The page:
Motorola Countersues Microsoft in Patent Fight
As predictable as rain in Seattle in November, Wednesday evening, mobile device maker Motorola responded to two lawsuits that Microsoft recently filed against it by countersuing, alleging that the software titan infringes some 16 of its own patents.
Microsoft (NASDAQ: MSFT) and Motorola (NYSE: MOT) have been on increasingly bad terms of late.
The software giant sued Motorola twice in the past six weeks -- first, in early October, regarding Microsoft patents alleged to be used in Google's (NASDAQ: GOOG) Android mobile operating system, a direct competitor to the Windows Phone 7 operating system.
Then, last week, Microsoft sued Motorola again, this time for breach of contract in a dispute over the amount Motorola insists Microsoft must pay the phone maker to use patented technologies for wireless communications and H.264 video in Xbox game consoles but also in other important products.
The Motorola patents in dispute are part of two international standards, and, as part of certifying a new standard, the standards bodies require that all patented technologies used in a standard must be available for license to anyone who implements the standard under what are known as "reasonable and non-discriminatory," or RAND, terms.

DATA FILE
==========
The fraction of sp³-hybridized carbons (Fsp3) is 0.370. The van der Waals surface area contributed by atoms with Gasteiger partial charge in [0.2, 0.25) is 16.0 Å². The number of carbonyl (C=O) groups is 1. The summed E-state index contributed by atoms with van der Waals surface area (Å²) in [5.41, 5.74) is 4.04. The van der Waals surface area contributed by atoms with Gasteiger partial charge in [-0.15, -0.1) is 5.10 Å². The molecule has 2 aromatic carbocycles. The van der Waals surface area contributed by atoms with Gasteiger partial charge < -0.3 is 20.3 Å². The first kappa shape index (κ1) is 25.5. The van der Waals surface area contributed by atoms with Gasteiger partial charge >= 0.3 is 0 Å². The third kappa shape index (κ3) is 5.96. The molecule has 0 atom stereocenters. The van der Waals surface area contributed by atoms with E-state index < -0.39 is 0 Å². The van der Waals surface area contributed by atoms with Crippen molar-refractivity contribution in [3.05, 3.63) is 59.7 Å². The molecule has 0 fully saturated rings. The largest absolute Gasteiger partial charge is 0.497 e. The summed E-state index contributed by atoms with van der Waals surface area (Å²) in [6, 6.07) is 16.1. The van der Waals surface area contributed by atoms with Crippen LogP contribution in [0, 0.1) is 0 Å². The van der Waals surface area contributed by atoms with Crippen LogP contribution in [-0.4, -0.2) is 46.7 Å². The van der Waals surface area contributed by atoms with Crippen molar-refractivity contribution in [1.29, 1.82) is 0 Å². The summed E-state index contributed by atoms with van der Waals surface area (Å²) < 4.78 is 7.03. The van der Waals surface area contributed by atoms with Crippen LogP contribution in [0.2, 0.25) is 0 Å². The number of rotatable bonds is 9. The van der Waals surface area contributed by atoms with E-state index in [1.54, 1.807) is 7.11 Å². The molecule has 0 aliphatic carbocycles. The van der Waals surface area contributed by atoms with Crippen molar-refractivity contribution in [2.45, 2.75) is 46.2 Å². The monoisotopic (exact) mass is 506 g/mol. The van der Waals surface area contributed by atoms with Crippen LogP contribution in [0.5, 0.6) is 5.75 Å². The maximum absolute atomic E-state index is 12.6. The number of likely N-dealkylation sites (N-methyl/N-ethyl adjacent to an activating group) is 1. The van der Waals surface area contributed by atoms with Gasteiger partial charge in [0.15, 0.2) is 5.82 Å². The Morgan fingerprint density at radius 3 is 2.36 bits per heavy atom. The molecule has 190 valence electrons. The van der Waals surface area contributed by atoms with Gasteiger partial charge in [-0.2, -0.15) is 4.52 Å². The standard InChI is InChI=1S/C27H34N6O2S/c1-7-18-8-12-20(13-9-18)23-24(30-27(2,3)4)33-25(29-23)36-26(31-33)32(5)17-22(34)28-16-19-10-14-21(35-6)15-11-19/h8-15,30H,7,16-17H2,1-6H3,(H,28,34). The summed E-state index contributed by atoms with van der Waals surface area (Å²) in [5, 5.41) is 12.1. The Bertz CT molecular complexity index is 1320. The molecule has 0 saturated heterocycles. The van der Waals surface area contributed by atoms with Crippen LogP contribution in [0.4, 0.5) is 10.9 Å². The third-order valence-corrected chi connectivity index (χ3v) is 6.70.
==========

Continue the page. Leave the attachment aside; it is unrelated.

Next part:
In short, Microsoft claims that Motorola is asking Microsoft to pay more to license the wireless and H.264 video patents than what it believes it should have to pay under RAND terms.
Now, it's Motorola's turn to lash back.
"Motorola today announced that its subsidiary, Motorola Mobility, has filed complaints against Microsoft with the U.S. District Courts for the Southern District of Florida and the Western District of Wisconsin alleging infringement of sixteen patents by Microsoft's PC and Server software, Windows mobile software and Xbox products," said a Motorola statement about the filing.
On the list of Microsoft products and technologies affected by the Motorola patent claims are Windows, digital video coding, Exchange, Messenger and Outlook, Windows Live instant messaging and object oriented software architecture, Motorola said. Additionally, the phone maker claims patents to technologies it says Microsoft used in Windows Marketplace and Bing maps, as well as Wi-Fi technology, and graphical passwords.
Microsoft's legal team said it was too soon to comment in detail since the legal filing had just arrived, but that there was nothing unusual about the countersuit.
"This move is typical of the litigation process and we are not surprised. We remain confident in our position and will continue to move forward with the complaints we initiated against Motorola in the U.S. District Court for the Western District of Washington and with the International Trade Commission (ITC)," Horacio Gutierrez, deputy general counsel of intellectual property and licensing, said in an emailed statement.